First the Mets took out the world capital of power, then the world capital of entertainment and finally the world capital of overly doughy pizza.
Or to put it another way:
Their road to the World Series ran through three natural rivals in sports and other matters, starting with Washington's Nationals, then the nation's second- and third-most populous areas in Los Angeles and Chicago.
And they nearly got a shot at Canada's biggest city, too, until the Royals defeated the Blue Jays in the ALCS.
Instead, it's . . . Kansas City. Kansas City? Really? Kansas City, whose population would roughly match that of Queens County, home of the Mets -- if you merely quintupled it?
Kansas City, known for its barbecue, the lovely fountains at its well-preserved old stadium and a celebrity fan, actor Paul Rudd, who is best known for his politeness?
This is no way to get riled up for a World Series.
Compare it with the Mets' previous Fall Classics: in 2000 they met the Yankees ('nuff said), in 1986 the Red Sox ('nuff said), in '73 the defending champion A's and in '69 the Orioles, nine months after the Jets stunned Baltimore's Colts in Super Bowl III. (The Knicks and Bullets weren't too fond of one another, either.)
The two-time American League pennant-winning Royals are a stunning success story for a franchise that seemed permanently unable to compete in a big-bucks era, and they are difficult to dislike.
Moreover, there is precious little history between the Mets and Royals, who have not met since 2013 and have not met at Kauffman Stadium since 2004.
Come to think of it, there is precious little sports animus between these cities, period.
One of the most memorable contests involving the two came in 2001, when the Giants visited the Chiefs in their first game after the terrorist attacks of Sept. 11. Kansas City fans treated them like a home team, cheering heartily in support.
The Jets and Chiefs never have met in an AFL or AFC Championship Game, and only twice in any playoff round.
The Kansas City Scouts were 2-14-5 against the Rangers and Islanders in 1974-75 and '75-76, then moved to Colorado and eventually New Jersey. (Kansas City was mentioned as a possible city for the Isles to relocate to before they moved to Brooklyn.)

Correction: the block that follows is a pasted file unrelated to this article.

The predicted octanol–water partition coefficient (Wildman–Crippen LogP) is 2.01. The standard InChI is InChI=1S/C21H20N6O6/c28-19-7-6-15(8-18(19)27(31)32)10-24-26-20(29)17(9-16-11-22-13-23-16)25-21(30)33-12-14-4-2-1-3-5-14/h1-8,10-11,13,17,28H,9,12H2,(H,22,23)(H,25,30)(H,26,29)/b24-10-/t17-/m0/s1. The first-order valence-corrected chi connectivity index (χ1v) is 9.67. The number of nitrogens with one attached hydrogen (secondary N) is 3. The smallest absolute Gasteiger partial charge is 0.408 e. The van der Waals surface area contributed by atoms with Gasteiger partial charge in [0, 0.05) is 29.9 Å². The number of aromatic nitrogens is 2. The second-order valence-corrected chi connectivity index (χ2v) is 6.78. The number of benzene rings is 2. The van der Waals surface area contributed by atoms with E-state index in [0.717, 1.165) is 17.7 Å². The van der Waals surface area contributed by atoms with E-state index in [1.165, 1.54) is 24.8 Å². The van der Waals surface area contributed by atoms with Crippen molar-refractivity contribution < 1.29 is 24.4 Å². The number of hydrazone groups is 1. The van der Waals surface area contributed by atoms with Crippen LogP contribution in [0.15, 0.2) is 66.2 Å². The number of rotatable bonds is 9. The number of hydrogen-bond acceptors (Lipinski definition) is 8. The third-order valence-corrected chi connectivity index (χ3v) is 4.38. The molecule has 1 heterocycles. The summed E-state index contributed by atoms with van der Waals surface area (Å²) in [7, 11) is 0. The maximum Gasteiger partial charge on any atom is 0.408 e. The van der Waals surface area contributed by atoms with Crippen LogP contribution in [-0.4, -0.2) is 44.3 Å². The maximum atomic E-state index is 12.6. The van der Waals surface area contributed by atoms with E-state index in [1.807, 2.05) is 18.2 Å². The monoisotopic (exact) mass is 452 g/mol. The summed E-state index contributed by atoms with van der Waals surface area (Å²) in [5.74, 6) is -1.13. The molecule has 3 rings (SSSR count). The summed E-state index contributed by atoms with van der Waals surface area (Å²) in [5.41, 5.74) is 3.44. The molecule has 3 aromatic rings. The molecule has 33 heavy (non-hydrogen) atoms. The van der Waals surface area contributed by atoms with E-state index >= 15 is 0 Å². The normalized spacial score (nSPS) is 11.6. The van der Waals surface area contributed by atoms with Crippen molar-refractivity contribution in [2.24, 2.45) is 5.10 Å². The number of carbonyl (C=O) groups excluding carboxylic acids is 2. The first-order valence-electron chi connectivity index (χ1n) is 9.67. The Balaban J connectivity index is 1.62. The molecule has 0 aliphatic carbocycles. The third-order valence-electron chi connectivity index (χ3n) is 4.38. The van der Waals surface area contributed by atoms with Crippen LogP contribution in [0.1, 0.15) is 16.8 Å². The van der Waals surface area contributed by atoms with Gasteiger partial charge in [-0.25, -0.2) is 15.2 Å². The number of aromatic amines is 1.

Hall of Famer Nate "Tiny" Archibald, who starred for the Kings during their Kansas City (and Omaha) days, is from the Bronx.
The old Kansas City A's were so nice, they became a virtual farm team for the Yankees of the mid-to-late 1950s, sending a series of good players east in lopsided trades, most notably future two-time MVP Roger Maris.
But enough about all that. There is one obvious, genuine sports rivalry between the cities that must be mentioned here, even if it involves the other New York nine.
The Yankees and Royals staged a series of memorable American League Championship Series from 1976-80, with the Yankees winning in '76 (on Chris Chambliss' walk-off home run), '77 and '78 and the Royals doing so in '80.
The capper in 1980 was George Brett's three-run home run off Rich Gossage in the seventh inning of the third and final game, a 4-2 Royals victory.
Three years later, Brett again found himself in the middle of drama in a July game at Yankee Stadium, when it initially was deemed that the pine tar on his bat extended too far up its handle. His go-ahead home run off Gossage became an out until the American League heard the Royals' protest and reversed the call.
Brett, 62, still is around as the Royals' vice president for baseball operations.
After the Royals clinched a berth opposite the Mets in the World Series, he lamented how the old Royals "could never get past the freakin' Yankees." But those days surely were memorable.
Said Brett: "It's going to be a lot of fun going back to New York City in a playoff atmosphere."
Considering the Mets-Royals rivalry that isn't, that will have to do for now.